CPI increased 0.6% in July, following a 0.6% rise in June. On a year-over-year basis, CPI rose 1.0%. Gasoline prices continued to rise another 5.6% while food prices declined 0.4%. Excluding volatile food and energy prices, core CPI rose 0.6% in July. Prices for shelter, communication, used cars and trucks, and medical care rose, while prices for recreation declined.

Weekly initial claims registered at 963K for the week ending August 8, compared to 1.2M the week prior, continuing the trend of an improving job market. Continuing claims also fell to 15.5M for the week ending August 1, compared to 16.1M the week prior.

Retail sales rose 1.2% in July, following the 8.4% gain in June. The reading came in weaker than consensus but follows an upwards revision for June to 8.4% from 7.5% previously. Retail sales are 2.7% higher when compared to July of last year.

Industrial production rose 3.0% in July, following the 5.7% increase in June, but remains 8.4% below pre-pandemic February levels. The largest gains continue to be from motor vehicles and parts gaining 28.3% while other industries gained just 1.6%. Capacity utilization also continues to recover increasing 2.1% to 70.6%, a rate 9.2% below the 1972-2019 long-term average.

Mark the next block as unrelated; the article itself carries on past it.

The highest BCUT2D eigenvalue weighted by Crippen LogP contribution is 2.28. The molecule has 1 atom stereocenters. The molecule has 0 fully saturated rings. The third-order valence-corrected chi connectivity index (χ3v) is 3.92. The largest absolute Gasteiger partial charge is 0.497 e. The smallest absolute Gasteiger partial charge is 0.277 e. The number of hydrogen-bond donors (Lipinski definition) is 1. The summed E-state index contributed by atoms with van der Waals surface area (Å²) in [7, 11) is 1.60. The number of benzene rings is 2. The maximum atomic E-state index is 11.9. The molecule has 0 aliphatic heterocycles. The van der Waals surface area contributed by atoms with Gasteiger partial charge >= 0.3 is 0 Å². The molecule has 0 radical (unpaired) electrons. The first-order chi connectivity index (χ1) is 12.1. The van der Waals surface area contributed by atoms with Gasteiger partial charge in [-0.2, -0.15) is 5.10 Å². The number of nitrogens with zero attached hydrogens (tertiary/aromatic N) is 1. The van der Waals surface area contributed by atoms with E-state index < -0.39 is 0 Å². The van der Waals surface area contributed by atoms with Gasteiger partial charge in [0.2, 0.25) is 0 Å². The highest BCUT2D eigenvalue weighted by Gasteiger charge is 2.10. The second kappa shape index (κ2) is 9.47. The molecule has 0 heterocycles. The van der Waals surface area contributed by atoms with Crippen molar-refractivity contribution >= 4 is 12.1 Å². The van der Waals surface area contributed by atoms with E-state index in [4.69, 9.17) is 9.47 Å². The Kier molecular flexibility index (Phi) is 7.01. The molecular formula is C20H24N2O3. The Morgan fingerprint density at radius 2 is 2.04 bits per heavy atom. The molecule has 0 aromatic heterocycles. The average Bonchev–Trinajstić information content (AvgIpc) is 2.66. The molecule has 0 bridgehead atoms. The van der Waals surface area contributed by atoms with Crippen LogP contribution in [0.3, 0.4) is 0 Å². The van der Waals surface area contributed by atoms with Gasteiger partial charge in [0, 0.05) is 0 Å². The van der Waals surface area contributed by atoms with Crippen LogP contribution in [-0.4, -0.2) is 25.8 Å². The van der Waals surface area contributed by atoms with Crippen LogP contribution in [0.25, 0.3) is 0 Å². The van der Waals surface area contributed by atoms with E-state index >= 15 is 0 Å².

International – Germany ZEW survey expectations improve; U.K. GDP contracts; China retail sales rises while industrial production holds steady

The Germany ZEW survey shows that sentiment for a speedy economic recovery continues to grow, shown by the Expectations Index which rose to 71.5 in August from 59.3. In contrast, the Current Situation Index deteriorated further to -81.3 from -80.9.

U.K. GDP is estimated to have fallen a record 20.4% in Q2, following a 2.2% contraction in Q1. The reading is slightly better than the Bank of England’s estimate of -21%. The U.K. saw record falls in services, production, and construction, with private consumption accounting for more than 70% of the decline. The good news is that data shows activity was beginning to pick up in June as government lockdown measures started to ease.